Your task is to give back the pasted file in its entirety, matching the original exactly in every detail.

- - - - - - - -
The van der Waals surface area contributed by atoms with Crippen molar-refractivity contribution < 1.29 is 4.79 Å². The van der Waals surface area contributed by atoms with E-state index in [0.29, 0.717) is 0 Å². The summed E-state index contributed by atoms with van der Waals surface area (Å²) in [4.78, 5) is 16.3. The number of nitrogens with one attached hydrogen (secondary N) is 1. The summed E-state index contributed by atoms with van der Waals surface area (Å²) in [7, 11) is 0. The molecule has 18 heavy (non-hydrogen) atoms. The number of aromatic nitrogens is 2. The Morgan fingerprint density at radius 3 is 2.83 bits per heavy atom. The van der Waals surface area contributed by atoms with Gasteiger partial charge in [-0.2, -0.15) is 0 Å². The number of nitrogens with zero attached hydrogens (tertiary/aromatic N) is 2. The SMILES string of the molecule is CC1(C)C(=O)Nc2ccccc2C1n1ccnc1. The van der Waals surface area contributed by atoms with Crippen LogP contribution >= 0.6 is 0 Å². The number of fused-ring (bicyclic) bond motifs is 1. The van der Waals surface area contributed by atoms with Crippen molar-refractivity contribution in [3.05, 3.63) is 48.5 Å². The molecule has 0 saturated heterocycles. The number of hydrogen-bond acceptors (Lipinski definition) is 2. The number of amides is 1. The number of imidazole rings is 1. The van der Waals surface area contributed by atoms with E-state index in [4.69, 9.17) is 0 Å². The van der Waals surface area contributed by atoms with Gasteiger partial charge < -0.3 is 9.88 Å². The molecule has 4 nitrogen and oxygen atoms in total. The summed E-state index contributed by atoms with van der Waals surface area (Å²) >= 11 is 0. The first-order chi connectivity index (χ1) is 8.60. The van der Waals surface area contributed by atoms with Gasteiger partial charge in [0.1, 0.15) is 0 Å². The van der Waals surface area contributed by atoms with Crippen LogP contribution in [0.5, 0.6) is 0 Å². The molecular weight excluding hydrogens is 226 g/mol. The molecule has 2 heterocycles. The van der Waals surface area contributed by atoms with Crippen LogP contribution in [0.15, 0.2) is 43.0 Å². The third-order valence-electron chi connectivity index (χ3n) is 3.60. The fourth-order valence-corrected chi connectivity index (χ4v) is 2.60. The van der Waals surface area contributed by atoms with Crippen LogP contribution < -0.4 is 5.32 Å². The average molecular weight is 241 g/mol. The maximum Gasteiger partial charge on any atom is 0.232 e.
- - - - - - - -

The van der Waals surface area contributed by atoms with Crippen molar-refractivity contribution < 1.29 is 4.79 Å². The van der Waals surface area contributed by atoms with E-state index in [0.29, 0.717) is 0 Å². The summed E-state index contributed by atoms with van der Waals surface area (Å²) in [4.78, 5) is 16.3. The number of nitrogens with one attached hydrogen (secondary N) is 1. The summed E-state index contributed by atoms with van der Waals surface area (Å²) in [7, 11) is 0. The molecule has 18 heavy (non-hydrogen) atoms. The number of aromatic nitrogens is 2. The Morgan fingerprint density at radius 3 is 2.83 bits per heavy atom. The van der Waals surface area contributed by atoms with Gasteiger partial charge in [-0.2, -0.15) is 0 Å². The number of nitrogens with zero attached hydrogens (tertiary/aromatic N) is 2. The SMILES string of the molecule is CC1(C)C(=O)Nc2ccccc2C1n1ccnc1. The van der Waals surface area contributed by atoms with Crippen LogP contribution >= 0.6 is 0 Å². The number of fused-ring (bicyclic) bond motifs is 1. The van der Waals surface area contributed by atoms with Crippen molar-refractivity contribution in [3.05, 3.63) is 48.5 Å². The molecule has 0 saturated heterocycles. The number of hydrogen-bond acceptors (Lipinski definition) is 2. The number of amides is 1. The number of imidazole rings is 1. The van der Waals surface area contributed by atoms with E-state index in [4.69, 9.17) is 0 Å². The van der Waals surface area contributed by atoms with Gasteiger partial charge < -0.3 is 9.88 Å². The molecule has 4 nitrogen and oxygen atoms in total. The summed E-state index contributed by atoms with van der Waals surface area (Å²) >= 11 is 0. The first-order chi connectivity index (χ1) is 8.60. The van der Waals surface area contributed by atoms with Gasteiger partial charge in [0.1, 0.15) is 0 Å². The van der Waals surface area contributed by atoms with Crippen LogP contribution in [0.5, 0.6) is 0 Å². The molecular weight excluding hydrogens is 226 g/mol. The molecule has 2 heterocycles. The van der Waals surface area contributed by atoms with Crippen LogP contribution in [0.15, 0.2) is 43.0 Å². The third-order valence-electron chi connectivity index (χ3n) is 3.60. The fourth-order valence-corrected chi connectivity index (χ4v) is 2.60. The van der Waals surface area contributed by atoms with Crippen LogP contribution < -0.4 is 5.32 Å². The average molecular weight is 241 g/mol. The maximum Gasteiger partial charge on any atom is 0.232 e.